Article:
Rugby has long been part of Ebner’s life. As a youth, he was introduced to the sport by his father and soon became an elite player. He represented the United States on the nation’s under-19 and under-20 World Cup squads between 2006 and 2008. A year later, as a student at Ohio State, he walked onto the perennial powerhouse football team, having never played the game before. He made team, played predominantly on special teams, and eventually won a scholarship before the Patriots drafted him in 2012.
This offseason, when his rookie contract expired, Ebner re-signed with New England on a two-year pact and was immediately granted permission to pursue his longtime dream of playing in the Olympics. He trained in California with other hopefuls, then embarked on a worldwide tour – Hong Kong, Singapore, London, Paris – during the preliminary stages of competition in order to make the final U.S. Olympic roster.
In Singapore, Ebner registered his first “tries” (what touchdown-like scores are called in rugby) in international competition in Singapore before twice scoring in Brazil during the Olympic Games.
“That was cool, too,” he adds, “because it was on the world circuit and I hadn’t done that before, but just knowing it was in the Olympics added a little something special.”
Another special Olympic memory Ebner will keep involves his jersey. Though he wears No. 43 for the Patriots, Ebner wore jersey number 12 in Rio, signifying the inside center position he played (numbers in rugby are assigned based on position). That digit held sentimental value to Ebner, whose late father also wore that number when he played the sport.
Asked if the Olympics lived up to his expectations, despite losing out on a medal, Ebner asserts that he didn’t know what to expect.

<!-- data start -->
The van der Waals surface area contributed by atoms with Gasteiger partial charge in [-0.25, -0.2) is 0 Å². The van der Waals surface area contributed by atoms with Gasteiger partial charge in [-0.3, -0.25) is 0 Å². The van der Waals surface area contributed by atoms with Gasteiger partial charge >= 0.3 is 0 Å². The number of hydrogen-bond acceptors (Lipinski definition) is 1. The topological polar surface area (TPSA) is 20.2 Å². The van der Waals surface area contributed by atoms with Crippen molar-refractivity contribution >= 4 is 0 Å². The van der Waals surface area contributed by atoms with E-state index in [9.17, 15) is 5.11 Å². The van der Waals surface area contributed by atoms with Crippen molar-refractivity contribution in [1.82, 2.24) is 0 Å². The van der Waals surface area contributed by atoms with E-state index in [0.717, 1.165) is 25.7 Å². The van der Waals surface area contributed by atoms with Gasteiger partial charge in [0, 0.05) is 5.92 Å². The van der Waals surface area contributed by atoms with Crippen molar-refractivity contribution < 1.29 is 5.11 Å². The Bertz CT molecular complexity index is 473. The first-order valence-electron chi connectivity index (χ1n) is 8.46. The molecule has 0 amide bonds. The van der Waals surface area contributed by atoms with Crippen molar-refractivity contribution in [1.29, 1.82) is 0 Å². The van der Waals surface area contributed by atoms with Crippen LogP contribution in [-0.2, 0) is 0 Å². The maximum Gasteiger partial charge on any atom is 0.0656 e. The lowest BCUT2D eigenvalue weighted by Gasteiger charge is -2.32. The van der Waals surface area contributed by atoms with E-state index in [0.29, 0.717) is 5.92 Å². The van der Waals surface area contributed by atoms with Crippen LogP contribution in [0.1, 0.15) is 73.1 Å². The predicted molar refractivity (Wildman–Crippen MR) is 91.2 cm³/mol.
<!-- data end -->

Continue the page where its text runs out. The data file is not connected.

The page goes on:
“I haven’t been to an Olympics before. I didn’t know what it would be like. Cool experience I’ve never had before. Lots of different athletes from all over the world. It was crazy to just see tons of different athletes speaking different languages. We were all going to the same dining areas. We had our own hotel building, if you will [in the Olympic Village]. It was unlike anything I’ll ever experience again, probably.”
Which begs the question: Does Ebner have any desire to try again for the Tokyo Olympics in 2020?
“I have no idea,” he replies. “I’m worried about getting back on track here with the football team.”
A football team that thoroughly backed Ebner every step of the way. From Patriots teammates keeping in touch with him for the past several months, to head coach Bill Belichick and his assistant coaches wearing bespoke Ebner Olympic tee shirts at one training camp practice, Ebner, it’s safe to say, has lived what he once only dreamt.
“The support that I was shown through the whole experience was amazing,” he remarks wistfully. “Can’t say enough about that. It meant the world to me.”
And surely, it always will. No matter what else happens to him in life, Nate Ebner will always be an Olympian. But now, he knows he must get back to work with the Patriots. So, he excuses himself.
As he turns from his locker to walk back into the training room, Ebner can’t help but stop when someone wants to ask again about Rio. PFW